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Office Based Pediatric Urologic Procedures: A Safe and Effective Alternative to Interventions Under Anesthesia.

Urology 2022 August
OBJECTIVE: To report on our experience performing office-based pediatric urologic procedures. We hypothesize that office-based interventions are safe and effective for children, avoiding unnecessary risk and cost associated with general anesthesia.

METHODS: We retrospectively identified patients undergoing office-based interventions from 2014 to 2019, including lysis of penile or labial adhesions, division of skin bridges, meatotomy and excision of benign lesion. Success was defined as a completed attempt in the office. Failure includes any unsuccessful office attempts. Complications include 30-day ED visits/readmissions and recurrent skin bridge post division of skin bridge.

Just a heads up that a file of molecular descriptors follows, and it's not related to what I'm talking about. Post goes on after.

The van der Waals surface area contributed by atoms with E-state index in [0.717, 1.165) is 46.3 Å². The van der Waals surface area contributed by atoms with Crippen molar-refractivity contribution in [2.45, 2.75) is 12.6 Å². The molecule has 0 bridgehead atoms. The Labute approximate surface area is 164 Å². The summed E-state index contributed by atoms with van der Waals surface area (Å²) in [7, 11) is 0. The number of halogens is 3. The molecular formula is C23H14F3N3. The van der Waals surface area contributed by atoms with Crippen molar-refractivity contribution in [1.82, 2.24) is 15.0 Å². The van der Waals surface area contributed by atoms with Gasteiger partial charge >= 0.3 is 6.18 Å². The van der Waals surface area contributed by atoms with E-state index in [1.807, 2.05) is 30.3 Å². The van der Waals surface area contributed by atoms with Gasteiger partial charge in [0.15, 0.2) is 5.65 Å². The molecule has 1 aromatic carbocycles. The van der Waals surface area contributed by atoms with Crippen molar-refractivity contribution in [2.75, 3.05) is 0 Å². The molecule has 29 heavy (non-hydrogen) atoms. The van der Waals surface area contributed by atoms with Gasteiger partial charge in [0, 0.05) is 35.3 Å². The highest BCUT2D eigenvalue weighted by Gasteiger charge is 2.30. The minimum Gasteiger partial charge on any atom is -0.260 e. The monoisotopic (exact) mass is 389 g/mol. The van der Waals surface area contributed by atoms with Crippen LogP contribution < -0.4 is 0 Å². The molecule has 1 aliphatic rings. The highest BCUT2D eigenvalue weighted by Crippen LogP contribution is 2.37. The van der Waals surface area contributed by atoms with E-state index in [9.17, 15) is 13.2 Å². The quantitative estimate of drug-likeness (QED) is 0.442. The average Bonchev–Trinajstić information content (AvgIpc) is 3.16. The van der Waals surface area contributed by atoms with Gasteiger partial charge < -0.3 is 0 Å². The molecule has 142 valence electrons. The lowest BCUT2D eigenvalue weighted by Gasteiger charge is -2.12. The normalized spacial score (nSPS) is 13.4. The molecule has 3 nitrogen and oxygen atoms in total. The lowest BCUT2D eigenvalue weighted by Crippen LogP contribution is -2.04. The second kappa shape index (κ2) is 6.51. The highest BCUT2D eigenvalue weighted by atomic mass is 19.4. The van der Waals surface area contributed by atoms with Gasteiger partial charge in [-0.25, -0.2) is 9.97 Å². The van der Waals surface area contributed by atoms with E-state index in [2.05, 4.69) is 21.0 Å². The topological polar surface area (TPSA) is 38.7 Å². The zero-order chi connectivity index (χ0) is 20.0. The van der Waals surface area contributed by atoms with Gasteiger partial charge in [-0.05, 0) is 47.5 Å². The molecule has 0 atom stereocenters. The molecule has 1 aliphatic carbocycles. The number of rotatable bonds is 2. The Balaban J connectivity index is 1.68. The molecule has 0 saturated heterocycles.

RESULTS: We identified 1326 interventions: 491 lyses of penile adhesions (37%), 320 division of skin bridges (24%), 128 lyses of labial adhesions (10%), 348 meatotomies (26%), and 39 excisions of benign lesions (3%) [Table 1]. There was a >95% success rate reported in every procedure with an overall complication rate of 0.6%. Excision of benign lesion had 100% success rate. ED visits within 30 days are rare (0.2%), and no patients required admission after their procedure [Table 2]. The rate of recurrence was highest following lysis of labial adhesions (13.3%). Of the 54 patients who underwent retreatment, very few required general anesthesia (n = 6).

CONCLUSION: Office-based urologic interventions in children are well tolerated with excellent safety and efficacy. Complications and recurrence are universally low. Ultimately, 99.5% of this cohort was managed under local anesthetics, thereby avoiding the risks of anesthesia use in the pediatric population.

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